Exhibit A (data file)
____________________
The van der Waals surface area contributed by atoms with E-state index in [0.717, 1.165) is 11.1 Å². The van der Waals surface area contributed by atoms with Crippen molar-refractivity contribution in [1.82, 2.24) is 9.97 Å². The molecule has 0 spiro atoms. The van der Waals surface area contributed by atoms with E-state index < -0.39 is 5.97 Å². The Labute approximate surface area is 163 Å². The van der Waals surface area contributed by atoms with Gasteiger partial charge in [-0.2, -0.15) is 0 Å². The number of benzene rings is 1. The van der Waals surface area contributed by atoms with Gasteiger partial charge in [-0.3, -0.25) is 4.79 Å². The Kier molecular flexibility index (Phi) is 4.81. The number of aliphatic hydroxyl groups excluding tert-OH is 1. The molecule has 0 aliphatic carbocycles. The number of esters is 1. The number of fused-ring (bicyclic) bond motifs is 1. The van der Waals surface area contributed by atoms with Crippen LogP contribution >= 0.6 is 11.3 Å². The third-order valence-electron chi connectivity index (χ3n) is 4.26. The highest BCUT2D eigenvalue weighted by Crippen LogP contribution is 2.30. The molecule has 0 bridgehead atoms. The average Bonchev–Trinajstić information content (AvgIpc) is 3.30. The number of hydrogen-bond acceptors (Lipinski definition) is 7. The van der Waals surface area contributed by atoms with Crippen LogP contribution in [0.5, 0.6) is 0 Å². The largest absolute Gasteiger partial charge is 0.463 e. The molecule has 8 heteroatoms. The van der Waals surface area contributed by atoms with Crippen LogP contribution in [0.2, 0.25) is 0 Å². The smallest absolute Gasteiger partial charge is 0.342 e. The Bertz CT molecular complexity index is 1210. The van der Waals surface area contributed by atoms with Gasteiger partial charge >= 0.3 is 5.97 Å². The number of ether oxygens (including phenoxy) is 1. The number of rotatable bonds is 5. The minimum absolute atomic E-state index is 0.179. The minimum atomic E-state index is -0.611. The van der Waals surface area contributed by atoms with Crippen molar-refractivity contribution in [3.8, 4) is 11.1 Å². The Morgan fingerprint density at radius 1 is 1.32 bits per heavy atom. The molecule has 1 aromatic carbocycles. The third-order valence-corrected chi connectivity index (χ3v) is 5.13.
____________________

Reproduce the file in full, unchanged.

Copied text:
The van der Waals surface area contributed by atoms with E-state index in [0.717, 1.165) is 11.1 Å². The van der Waals surface area contributed by atoms with Crippen molar-refractivity contribution in [1.82, 2.24) is 9.97 Å². The molecule has 0 spiro atoms. The van der Waals surface area contributed by atoms with E-state index < -0.39 is 5.97 Å². The Labute approximate surface area is 163 Å². The van der Waals surface area contributed by atoms with Gasteiger partial charge in [-0.2, -0.15) is 0 Å². The number of benzene rings is 1. The van der Waals surface area contributed by atoms with Gasteiger partial charge in [-0.3, -0.25) is 4.79 Å². The Kier molecular flexibility index (Phi) is 4.81. The number of aliphatic hydroxyl groups excluding tert-OH is 1. The molecule has 0 aliphatic carbocycles. The number of esters is 1. The number of fused-ring (bicyclic) bond motifs is 1. The van der Waals surface area contributed by atoms with Crippen LogP contribution >= 0.6 is 11.3 Å². The third-order valence-electron chi connectivity index (χ3n) is 4.26. The highest BCUT2D eigenvalue weighted by Crippen LogP contribution is 2.30. The molecule has 0 bridgehead atoms. The average Bonchev–Trinajstić information content (AvgIpc) is 3.30. The number of hydrogen-bond acceptors (Lipinski definition) is 7. The van der Waals surface area contributed by atoms with Crippen LogP contribution in [0.5, 0.6) is 0 Å². The largest absolute Gasteiger partial charge is 0.463 e. The molecule has 8 heteroatoms. The van der Waals surface area contributed by atoms with Crippen LogP contribution in [0.2, 0.25) is 0 Å². The smallest absolute Gasteiger partial charge is 0.342 e. The Bertz CT molecular complexity index is 1210. The van der Waals surface area contributed by atoms with Gasteiger partial charge >= 0.3 is 5.97 Å². The number of ether oxygens (including phenoxy) is 1. The number of rotatable bonds is 5. The minimum absolute atomic E-state index is 0.179. The minimum atomic E-state index is -0.611. The van der Waals surface area contributed by atoms with Crippen molar-refractivity contribution in [3.8, 4) is 11.1 Å². The Morgan fingerprint density at radius 1 is 1.32 bits per heavy atom. The molecule has 1 aromatic carbocycles. The third-order valence-corrected chi connectivity index (χ3v) is 5.13.